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New scramble for Africa and how Africans can win


As a child, my mother used to say, “My son, a hungry man is better than an over fed man.” I never quite understood what she meant. But growing up has thrown too many things at me, most I cannot explain but in parts I can now tell what mother meant.

A hungry man, most often, thinks better and is able to arrive at a logical conclusion. Whereas, an overfed man thinks less rightly due to debauchery, as the brain is full of excesses that make it slow in thought.

Most importantly, I have realised that when the purpose of a thing is not defined abuse becomes inevitable.

This is what I see with most African Heads of State – not having a personal term of reference to rule when they get to that political office they struggled for. I remember in 1993, a Presidential candidate, when asked his plans for Nigeria if he wins, said, “We will know what to do when we get there.” This shows clearly there was no specific blueprint to govern, the only thing was ‘just get the power first; every other thing will fall into place.’

This is why priorities are sacrificed on the altar of mediocrity. Even when there are helps, counterpart funding are not released, leading to the death of many legacy projects in Africa, and Nigeria in particular.


Let’s get to the business of the day. I recently watched a short documentary from The Economist with the above title, and I believe is worth reiterating. Below are sub-subject matters, and it runs thus:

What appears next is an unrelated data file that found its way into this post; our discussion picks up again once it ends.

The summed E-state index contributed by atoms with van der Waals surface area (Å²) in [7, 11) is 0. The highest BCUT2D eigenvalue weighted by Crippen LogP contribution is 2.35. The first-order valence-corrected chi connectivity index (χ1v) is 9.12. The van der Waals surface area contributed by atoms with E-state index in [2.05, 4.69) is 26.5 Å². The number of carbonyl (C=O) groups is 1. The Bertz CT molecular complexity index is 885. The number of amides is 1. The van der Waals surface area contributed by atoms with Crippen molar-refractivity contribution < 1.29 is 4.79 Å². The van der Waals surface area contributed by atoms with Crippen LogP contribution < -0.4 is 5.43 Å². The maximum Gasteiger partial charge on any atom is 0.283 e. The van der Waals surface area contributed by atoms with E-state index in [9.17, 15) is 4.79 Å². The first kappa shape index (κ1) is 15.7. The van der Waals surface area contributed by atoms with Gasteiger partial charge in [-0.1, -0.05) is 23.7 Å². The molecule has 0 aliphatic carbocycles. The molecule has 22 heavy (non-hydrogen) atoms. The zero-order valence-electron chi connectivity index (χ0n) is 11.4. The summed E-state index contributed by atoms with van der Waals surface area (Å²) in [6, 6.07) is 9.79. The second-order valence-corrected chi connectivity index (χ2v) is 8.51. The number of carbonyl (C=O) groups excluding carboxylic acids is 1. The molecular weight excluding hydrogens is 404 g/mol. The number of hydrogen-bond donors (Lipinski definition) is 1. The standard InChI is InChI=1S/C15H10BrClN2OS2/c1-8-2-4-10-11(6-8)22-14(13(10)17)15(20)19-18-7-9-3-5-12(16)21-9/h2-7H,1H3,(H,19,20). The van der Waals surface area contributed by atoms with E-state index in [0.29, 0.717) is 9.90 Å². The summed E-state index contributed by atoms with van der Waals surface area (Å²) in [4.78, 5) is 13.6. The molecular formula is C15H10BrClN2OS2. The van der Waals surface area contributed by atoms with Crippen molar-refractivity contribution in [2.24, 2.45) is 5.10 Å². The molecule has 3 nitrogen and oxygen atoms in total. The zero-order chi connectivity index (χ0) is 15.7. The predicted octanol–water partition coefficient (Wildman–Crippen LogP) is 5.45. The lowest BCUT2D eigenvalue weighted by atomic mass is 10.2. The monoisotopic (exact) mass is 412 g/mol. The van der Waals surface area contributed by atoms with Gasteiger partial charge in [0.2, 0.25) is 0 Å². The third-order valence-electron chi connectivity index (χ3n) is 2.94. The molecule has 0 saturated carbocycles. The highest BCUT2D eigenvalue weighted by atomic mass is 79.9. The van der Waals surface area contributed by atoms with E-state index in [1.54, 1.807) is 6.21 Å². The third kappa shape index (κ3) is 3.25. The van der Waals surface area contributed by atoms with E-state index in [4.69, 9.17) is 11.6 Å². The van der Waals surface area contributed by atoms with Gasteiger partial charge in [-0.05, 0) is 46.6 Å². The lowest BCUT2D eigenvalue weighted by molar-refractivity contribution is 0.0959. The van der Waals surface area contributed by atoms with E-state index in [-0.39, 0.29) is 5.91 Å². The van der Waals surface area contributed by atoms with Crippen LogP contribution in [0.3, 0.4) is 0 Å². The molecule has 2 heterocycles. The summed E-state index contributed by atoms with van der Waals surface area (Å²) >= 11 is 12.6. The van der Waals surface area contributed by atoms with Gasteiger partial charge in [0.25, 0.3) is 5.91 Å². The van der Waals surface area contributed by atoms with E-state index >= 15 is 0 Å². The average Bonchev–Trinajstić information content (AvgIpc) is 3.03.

The first scramble for Africa was when the European colonial power saw a continent that was vast, rich in mineral and land but was poorly defended and rushed in to carve it up and steal the land.


The second was during the Cold War when East and West were locked in a struggle for global dominance. That was when the Soviet Union backed the Marxist despots all over Africa and America backed any leader who said he was in favour of capitalism.


The third that is happening now is much more benign, it is much more about the voluntary exchange, is much more about trade, and about the spread of technology, it is a new kind of scramble for Africa, which if handled well, Africans can win.


What do foreigners hope to gain?


The old stereotypes of foreigners in Africa were those who were interested in their minerals and not the African people.


This is still sometimes true, as there are still some illegal mineral deals happening in Africa; the more important now is the African people. There will be much more African people than the Chinese people by 2025. It is a huge market and since they are now leaving in independent countries, they are in a better position to negotiate deals than they were in the past to negotiate better deals with the outside world.


And this has been great for Africans; greater openness to trade and investment with the outside world is one of the reasons why Africans are two feet richer than they were in the 2000s. Of course, the fact that there are fewer wars and better macro-economic policies has also helped.


Is it all good for Africans?


There is still a big problem with corruption. Unaccountable leaders in the less-transparent African countries have signed deals with the outside world that benefit them personally but perhaps not their countries; so much the things that Russia is doing in Central African Republic where you have private firms protecting diamond mines while the President of that war-torn country… are too many people reminiscing of what happened in the 19 Century at the height of imperialism.